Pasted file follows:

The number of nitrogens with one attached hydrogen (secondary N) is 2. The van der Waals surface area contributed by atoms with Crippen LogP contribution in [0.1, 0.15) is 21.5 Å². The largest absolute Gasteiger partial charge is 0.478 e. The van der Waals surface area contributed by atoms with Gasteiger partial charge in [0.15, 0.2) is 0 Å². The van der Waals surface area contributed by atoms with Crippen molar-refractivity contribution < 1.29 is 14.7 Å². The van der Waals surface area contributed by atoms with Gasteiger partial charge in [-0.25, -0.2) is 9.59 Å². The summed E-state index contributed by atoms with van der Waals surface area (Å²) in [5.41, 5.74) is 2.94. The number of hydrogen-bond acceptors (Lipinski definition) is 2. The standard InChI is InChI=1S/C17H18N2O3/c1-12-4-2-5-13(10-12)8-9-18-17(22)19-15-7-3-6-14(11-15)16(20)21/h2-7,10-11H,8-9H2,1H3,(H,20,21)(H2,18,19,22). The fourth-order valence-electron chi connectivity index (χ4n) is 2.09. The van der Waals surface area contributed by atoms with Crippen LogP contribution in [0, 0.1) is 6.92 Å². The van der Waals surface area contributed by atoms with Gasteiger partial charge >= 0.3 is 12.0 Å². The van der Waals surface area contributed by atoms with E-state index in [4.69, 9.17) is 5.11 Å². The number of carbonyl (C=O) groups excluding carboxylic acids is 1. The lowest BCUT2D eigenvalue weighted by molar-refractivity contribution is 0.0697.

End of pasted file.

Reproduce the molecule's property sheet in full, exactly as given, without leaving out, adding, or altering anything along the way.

The number of nitrogens with one attached hydrogen (secondary N) is 2. The van der Waals surface area contributed by atoms with Crippen LogP contribution in [0.1, 0.15) is 21.5 Å². The largest absolute Gasteiger partial charge is 0.478 e. The van der Waals surface area contributed by atoms with Gasteiger partial charge in [0.15, 0.2) is 0 Å². The van der Waals surface area contributed by atoms with Crippen molar-refractivity contribution < 1.29 is 14.7 Å². The van der Waals surface area contributed by atoms with Gasteiger partial charge in [-0.25, -0.2) is 9.59 Å². The summed E-state index contributed by atoms with van der Waals surface area (Å²) in [5.41, 5.74) is 2.94. The number of hydrogen-bond acceptors (Lipinski definition) is 2. The standard InChI is InChI=1S/C17H18N2O3/c1-12-4-2-5-13(10-12)8-9-18-17(22)19-15-7-3-6-14(11-15)16(20)21/h2-7,10-11H,8-9H2,1H3,(H,20,21)(H2,18,19,22). The fourth-order valence-electron chi connectivity index (χ4n) is 2.09. The van der Waals surface area contributed by atoms with Crippen LogP contribution in [0, 0.1) is 6.92 Å². The van der Waals surface area contributed by atoms with Gasteiger partial charge >= 0.3 is 12.0 Å². The van der Waals surface area contributed by atoms with E-state index in [4.69, 9.17) is 5.11 Å². The number of carbonyl (C=O) groups excluding carboxylic acids is 1. The lowest BCUT2D eigenvalue weighted by molar-refractivity contribution is 0.0697.